TDN: What is your favorite thing about being a makeup artist?

BP: I think the educational aspect of it; to work with and train all of the beauty advisors globally is pretty cool. That's one of my favorite parts. 

Traveling is really cool, being able to understand and learn firsthand and know not global trends, but geographical preferences is really... I don't think you could go to school for that if you wanted to. Every single country has a preference, and there is certain things that you can't do, or that you do, and they're taboo. I lean on my global makeup team a lot when I'm in their markets, because I've screwed up. I've made a lot of mistakes, just because you don't know... like in Asia especially, they're very systematic about how they approach makeup and they have steps...a dance that they have that the women are used to and models are used to. Coming as an American working in Asia for the first time 10 years ago, I was a rough and tumble makeup artist, and they're graceful.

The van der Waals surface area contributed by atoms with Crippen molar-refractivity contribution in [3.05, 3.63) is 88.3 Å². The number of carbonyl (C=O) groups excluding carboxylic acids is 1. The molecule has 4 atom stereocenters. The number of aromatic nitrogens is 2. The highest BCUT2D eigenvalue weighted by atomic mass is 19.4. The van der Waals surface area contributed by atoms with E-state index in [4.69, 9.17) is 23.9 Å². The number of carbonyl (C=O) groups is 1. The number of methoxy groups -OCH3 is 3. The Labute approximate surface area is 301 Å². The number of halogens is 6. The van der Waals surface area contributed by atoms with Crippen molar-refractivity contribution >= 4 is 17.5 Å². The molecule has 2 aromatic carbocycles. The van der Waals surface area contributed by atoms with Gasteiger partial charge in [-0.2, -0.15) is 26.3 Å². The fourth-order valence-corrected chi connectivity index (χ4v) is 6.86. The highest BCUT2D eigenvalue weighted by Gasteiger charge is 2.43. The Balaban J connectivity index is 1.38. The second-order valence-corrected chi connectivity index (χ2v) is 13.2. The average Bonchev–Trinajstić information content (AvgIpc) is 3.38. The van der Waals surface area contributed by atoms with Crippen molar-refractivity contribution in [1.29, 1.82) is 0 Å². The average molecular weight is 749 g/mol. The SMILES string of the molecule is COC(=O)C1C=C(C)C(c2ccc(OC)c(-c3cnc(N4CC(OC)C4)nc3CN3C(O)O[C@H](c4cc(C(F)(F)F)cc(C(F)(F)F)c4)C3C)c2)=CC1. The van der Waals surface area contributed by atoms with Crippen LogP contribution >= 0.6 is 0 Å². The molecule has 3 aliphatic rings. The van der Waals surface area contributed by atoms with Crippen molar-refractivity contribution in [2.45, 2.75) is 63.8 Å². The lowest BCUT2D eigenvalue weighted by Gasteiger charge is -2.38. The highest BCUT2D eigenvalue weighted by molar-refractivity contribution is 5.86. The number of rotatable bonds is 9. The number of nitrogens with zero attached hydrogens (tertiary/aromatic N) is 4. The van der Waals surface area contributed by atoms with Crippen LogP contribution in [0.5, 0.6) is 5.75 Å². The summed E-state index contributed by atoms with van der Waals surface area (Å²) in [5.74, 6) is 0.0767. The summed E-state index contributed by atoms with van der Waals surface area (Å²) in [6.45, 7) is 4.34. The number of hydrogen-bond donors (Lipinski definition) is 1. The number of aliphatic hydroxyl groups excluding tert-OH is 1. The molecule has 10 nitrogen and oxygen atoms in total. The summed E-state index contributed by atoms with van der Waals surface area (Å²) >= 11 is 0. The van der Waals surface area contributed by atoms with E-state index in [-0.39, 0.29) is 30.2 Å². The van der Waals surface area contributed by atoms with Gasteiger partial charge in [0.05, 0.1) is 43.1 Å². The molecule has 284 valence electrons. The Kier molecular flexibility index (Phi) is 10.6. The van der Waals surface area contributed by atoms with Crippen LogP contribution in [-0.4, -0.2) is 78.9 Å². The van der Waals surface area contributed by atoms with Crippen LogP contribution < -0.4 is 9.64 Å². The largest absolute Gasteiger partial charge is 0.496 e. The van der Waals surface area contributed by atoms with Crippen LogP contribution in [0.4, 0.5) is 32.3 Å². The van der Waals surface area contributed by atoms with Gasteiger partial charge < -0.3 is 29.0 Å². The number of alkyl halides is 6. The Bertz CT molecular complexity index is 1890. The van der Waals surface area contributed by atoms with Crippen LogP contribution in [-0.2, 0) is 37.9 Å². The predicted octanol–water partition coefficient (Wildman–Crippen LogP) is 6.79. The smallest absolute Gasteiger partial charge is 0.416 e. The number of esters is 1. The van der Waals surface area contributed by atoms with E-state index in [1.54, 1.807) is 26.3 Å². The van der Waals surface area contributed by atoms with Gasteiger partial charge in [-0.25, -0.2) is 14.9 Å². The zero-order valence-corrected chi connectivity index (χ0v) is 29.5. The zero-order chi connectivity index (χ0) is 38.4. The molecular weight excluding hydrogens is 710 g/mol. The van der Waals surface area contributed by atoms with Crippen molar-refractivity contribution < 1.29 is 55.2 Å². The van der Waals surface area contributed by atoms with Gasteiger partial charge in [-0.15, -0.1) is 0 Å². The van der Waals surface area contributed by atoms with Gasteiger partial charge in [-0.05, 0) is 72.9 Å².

The last thing would be seeing your ad campaigns come out, when you walk into an airport or you're on Google, and you get targeted by your own ad, and it looks stunning and you're happy, you're proud of it and show it off to people, and it's captured forever...that's pretty cool. The first cover for a magazine I ever got was TIME OUT New York, and I remember walking into Duane Reed, because they would shoot it months and months and months out. I think I was like 20 years old, and right there by the register was my TIME OUT cover, and it was a guy dancing in a club, but it's my guy dancing in a club, that's my man makeup! It's global. you forget that when you're working on the campaign... you're so focused. I mean, there's so much work that goes into the makeup, and there are so many approvals. You don't just walk in there and do anything you want, you know what the star product is, and you submit looks on paper, and you talk about every aspect and element. You bring products to be shot, because they have a behind-the-scenes photographer on set usually. You have two sets of products, the one that you're using and messing up, and the one that's out and perfect. There is just so much that goes into it that you forget what the end result is going to be, and then you see the end result 6 months later, and you're like 'Oh my god, that's it', it's just kind of a weird feeling. 

And, because I can't resist...